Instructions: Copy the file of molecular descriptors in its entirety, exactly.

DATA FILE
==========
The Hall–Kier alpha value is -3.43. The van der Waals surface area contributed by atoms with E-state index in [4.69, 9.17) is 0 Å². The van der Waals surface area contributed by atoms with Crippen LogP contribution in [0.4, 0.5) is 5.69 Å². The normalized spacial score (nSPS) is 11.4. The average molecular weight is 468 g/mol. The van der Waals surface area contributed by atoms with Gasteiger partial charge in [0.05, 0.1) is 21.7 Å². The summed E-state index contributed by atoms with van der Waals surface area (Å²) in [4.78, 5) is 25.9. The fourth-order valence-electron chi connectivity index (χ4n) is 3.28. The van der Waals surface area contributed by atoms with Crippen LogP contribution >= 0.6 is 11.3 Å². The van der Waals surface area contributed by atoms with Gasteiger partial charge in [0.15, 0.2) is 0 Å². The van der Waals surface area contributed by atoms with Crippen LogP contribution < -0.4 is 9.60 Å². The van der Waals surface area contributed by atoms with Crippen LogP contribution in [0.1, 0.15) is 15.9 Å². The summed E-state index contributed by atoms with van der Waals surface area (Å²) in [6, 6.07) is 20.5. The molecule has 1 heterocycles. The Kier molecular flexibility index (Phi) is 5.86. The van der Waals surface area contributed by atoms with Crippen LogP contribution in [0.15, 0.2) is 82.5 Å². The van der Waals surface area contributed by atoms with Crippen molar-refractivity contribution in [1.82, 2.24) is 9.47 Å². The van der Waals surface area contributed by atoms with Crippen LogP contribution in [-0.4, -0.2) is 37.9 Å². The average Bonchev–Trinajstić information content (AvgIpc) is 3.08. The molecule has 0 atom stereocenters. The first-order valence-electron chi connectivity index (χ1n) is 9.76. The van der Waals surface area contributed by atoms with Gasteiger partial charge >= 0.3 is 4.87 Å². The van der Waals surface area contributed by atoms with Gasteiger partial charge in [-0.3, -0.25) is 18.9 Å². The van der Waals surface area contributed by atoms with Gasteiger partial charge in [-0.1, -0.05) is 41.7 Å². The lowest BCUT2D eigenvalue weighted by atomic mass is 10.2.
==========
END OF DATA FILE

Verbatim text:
The Hall–Kier alpha value is -3.43. The van der Waals surface area contributed by atoms with E-state index in [4.69, 9.17) is 0 Å². The van der Waals surface area contributed by atoms with Crippen LogP contribution in [0.4, 0.5) is 5.69 Å². The normalized spacial score (nSPS) is 11.4. The average molecular weight is 468 g/mol. The van der Waals surface area contributed by atoms with Gasteiger partial charge in [0.05, 0.1) is 21.7 Å². The summed E-state index contributed by atoms with van der Waals surface area (Å²) in [4.78, 5) is 25.9. The fourth-order valence-electron chi connectivity index (χ4n) is 3.28. The van der Waals surface area contributed by atoms with Crippen LogP contribution >= 0.6 is 11.3 Å². The van der Waals surface area contributed by atoms with Gasteiger partial charge in [0.15, 0.2) is 0 Å². The van der Waals surface area contributed by atoms with Crippen LogP contribution < -0.4 is 9.60 Å². The van der Waals surface area contributed by atoms with Crippen LogP contribution in [0.1, 0.15) is 15.9 Å². The summed E-state index contributed by atoms with van der Waals surface area (Å²) in [6, 6.07) is 20.5. The molecule has 1 heterocycles. The Kier molecular flexibility index (Phi) is 5.86. The van der Waals surface area contributed by atoms with Crippen LogP contribution in [0.15, 0.2) is 82.5 Å². The van der Waals surface area contributed by atoms with Crippen molar-refractivity contribution in [1.82, 2.24) is 9.47 Å². The van der Waals surface area contributed by atoms with Crippen LogP contribution in [-0.4, -0.2) is 37.9 Å². The average Bonchev–Trinajstić information content (AvgIpc) is 3.08. The molecule has 0 atom stereocenters. The first-order valence-electron chi connectivity index (χ1n) is 9.76. The van der Waals surface area contributed by atoms with Gasteiger partial charge >= 0.3 is 4.87 Å². The van der Waals surface area contributed by atoms with Gasteiger partial charge in [-0.3, -0.25) is 18.9 Å². The van der Waals surface area contributed by atoms with Gasteiger partial charge in [-0.1, -0.05) is 41.7 Å². The lowest BCUT2D eigenvalue weighted by atomic mass is 10.2.